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Samsung and Apple cannot be trusted with security and privacy

According to an article on Computerworld Samsung have been spying on their users and selling their data. It appears that the money they make from selling their phones to people was not enough; they decided to make even more money by collecting as much data as possible from their users and selling or otherwise exploiting that data. Here’s from “Galaxy users, take note: Samsung’s probably selling your data” (Januari 22nd 2020):

Samsung, as XDA discovered, recently added a toggle into its Pay app’s settings called “Do not sell.” If you find it and activate it — and no, it isn’t activated by default — then and only then, your payment-related data “can be locked away from Samsung Pay partners.”

This switch’s addition seems to be tied to a new set of privacy regulations enacted by the state of California: the California Consumer Privacy Act, or CCPA, which went into effect at the start of this year — on the same day that Samsung’s privacy policy was updated.

Samsung says:

We may allow certain third parties (such as advertising partners) to collect your personal information. You have the right to opt out of this disclosure of your information.

It also warns California-dwellers that prior to the CCPA’s passage, it “may have” sold several specific categories of alarming-to-the-IT-department info, including:

Identifiers such as a unique personal identifier (such as a device identifier; cookies, beacons, pixel tags, mobile ad identifiers and similar technology; other forms of persistent or probabilistic identifiers), online identifier, and internet protocol address

Commercial information, including records of products or services purchased, obtained, or considered, and other purchasing or consuming histories or tendencies

Internet and other electronic network activity information, including, but not limited to, browsing history, search history, and information regarding your interaction with websites, applications, or advertisements

Inferences drawn from any of the information identified above to create a profile about you reflecting your preferences, characteristics, psychological trends, predispositions, behavior, attitudes, intelligence, abilities, and aptitudes.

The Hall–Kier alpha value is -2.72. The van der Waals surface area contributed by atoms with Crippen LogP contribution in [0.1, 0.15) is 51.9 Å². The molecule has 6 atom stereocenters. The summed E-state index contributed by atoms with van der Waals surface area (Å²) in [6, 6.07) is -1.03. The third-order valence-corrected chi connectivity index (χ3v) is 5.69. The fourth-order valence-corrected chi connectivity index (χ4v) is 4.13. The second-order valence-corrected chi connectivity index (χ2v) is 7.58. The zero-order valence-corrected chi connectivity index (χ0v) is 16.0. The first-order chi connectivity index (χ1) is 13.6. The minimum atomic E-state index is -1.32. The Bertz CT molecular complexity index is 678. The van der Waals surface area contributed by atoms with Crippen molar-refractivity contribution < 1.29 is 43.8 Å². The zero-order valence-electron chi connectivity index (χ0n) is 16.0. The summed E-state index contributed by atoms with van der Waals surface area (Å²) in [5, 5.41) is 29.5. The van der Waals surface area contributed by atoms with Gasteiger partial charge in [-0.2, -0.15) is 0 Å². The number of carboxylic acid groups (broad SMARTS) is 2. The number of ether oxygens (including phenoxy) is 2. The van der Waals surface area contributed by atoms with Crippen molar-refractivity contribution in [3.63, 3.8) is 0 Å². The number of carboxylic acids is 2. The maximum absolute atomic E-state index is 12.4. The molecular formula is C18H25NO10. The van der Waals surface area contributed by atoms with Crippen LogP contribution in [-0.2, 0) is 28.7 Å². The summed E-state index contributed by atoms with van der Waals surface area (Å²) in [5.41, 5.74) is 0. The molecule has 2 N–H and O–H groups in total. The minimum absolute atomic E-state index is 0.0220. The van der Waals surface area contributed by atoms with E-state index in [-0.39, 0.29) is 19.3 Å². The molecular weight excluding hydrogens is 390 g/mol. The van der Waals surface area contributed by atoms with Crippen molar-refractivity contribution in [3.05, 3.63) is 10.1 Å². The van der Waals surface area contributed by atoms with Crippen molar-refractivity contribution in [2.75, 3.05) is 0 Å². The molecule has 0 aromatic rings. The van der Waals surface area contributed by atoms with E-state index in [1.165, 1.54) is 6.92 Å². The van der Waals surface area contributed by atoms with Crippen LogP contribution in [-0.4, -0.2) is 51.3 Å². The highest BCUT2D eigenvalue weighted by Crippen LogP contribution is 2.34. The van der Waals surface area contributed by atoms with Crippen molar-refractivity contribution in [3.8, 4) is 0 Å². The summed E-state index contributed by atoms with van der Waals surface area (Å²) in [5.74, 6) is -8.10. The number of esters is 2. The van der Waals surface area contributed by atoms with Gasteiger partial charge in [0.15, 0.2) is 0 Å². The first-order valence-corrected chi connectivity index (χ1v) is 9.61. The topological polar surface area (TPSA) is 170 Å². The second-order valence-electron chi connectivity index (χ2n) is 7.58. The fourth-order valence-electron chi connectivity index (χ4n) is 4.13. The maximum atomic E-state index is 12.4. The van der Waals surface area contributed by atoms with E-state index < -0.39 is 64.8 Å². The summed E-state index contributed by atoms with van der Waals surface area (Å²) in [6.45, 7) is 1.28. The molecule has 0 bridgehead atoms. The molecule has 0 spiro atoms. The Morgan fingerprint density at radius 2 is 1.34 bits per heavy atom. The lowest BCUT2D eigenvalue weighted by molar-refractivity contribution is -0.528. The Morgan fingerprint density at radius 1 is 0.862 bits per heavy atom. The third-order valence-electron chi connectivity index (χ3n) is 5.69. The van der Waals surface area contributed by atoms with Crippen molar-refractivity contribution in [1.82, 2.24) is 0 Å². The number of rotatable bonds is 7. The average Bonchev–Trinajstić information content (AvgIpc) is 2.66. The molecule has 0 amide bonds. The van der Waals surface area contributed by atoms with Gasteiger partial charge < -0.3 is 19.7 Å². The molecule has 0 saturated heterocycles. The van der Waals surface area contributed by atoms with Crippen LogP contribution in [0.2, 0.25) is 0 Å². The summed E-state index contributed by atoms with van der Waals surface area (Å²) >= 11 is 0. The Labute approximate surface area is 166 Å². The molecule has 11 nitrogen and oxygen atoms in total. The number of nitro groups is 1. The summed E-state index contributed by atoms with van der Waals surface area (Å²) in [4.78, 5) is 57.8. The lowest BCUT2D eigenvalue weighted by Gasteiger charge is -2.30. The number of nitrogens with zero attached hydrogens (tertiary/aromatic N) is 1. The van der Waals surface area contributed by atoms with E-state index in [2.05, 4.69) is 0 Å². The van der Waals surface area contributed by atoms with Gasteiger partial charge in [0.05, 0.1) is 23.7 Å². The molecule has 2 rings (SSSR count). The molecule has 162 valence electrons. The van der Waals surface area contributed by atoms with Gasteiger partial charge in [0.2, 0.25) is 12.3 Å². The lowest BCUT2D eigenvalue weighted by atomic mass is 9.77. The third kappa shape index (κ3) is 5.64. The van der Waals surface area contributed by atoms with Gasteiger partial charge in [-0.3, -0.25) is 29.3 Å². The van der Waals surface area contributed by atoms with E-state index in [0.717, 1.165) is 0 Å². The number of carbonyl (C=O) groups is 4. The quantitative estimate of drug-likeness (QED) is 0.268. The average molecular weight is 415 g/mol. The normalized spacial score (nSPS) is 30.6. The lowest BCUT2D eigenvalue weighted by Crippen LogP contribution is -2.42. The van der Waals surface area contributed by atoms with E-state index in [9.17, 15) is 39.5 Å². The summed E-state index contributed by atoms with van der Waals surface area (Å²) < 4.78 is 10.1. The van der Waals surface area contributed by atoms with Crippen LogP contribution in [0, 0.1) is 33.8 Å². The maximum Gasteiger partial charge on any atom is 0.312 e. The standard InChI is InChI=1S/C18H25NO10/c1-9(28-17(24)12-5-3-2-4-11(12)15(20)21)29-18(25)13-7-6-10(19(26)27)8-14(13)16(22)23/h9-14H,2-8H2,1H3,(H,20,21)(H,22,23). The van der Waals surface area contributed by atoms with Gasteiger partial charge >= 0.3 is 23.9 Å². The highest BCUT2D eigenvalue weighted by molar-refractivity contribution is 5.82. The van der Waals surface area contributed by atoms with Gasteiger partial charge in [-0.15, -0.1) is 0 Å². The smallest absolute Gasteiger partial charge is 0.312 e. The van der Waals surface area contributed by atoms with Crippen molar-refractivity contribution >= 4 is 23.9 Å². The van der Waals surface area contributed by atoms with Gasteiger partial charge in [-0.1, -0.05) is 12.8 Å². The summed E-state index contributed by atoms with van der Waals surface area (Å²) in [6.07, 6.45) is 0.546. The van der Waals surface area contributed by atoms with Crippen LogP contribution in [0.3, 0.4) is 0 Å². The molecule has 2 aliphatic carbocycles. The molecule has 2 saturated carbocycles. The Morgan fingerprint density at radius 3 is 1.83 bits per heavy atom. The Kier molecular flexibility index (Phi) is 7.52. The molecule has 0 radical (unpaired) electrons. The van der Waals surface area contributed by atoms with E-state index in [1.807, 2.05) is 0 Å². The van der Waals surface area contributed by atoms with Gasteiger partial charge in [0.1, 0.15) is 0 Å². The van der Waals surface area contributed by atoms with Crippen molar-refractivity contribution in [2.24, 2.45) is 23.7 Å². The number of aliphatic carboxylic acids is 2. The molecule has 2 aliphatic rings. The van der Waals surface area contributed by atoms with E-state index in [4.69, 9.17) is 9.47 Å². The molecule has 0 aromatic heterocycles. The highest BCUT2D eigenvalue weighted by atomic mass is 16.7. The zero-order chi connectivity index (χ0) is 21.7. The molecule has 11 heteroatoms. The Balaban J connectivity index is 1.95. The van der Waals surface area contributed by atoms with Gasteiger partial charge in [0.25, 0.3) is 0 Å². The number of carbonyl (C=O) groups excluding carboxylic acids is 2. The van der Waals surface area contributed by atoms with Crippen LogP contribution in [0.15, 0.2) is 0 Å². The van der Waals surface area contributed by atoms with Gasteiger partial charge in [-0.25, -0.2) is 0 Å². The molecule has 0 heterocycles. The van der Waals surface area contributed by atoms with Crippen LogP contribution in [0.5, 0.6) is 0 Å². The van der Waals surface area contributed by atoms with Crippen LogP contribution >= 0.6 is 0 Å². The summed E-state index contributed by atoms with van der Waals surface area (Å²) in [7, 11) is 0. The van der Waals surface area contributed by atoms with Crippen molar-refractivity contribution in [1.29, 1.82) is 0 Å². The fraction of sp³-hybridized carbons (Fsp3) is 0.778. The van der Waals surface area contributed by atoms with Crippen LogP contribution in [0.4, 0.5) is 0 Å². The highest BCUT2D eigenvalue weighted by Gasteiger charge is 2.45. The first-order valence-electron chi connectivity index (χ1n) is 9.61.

Yikes. And that’s barely scratching the surface. The company notes that it also may have “disclosed” even more personal info to “vendors” for “a business purpose” — everything from your name, address, and phone number to your signature, bank account number, credit card number, purchase history, browsing history, search history, geolocation data, and once again that lovely-sounding collection of “inferences drawn” from all that info.

A comment on website Tweakers.net (Dutch) goes into more details about what Samsung themselves claim that they are collecting from you. Basically you’re being tracked everywhere you go physically and digitally. Think about that the next time you decide to buy anything from Samsung.

Then there’s also Apple who have refused to encrypt their users’ data in the cloud after complaints from the FBI. Here’s from Reuters, “Exclusive: Apple dropped plan for encrypting backups after FBI complained – sources” (January 21st 2020):

SAN FRANCISCO (Reuters) – Apple Inc (AAPL.O) dropped plans to let iPhone users fully encrypt backups of their devices in the company’s iCloud service after the FBI complained that the move would harm investigations, six sources familiar with the matter told Reuters.

The tech giant’s reversal, about two years ago, has not previously been reported. It shows how much Apple has been willing to help U.S. law enforcement and intelligence agencies, despite taking a harder line in high-profile legal disputes with the government and casting itself as a defender of its customers’ information.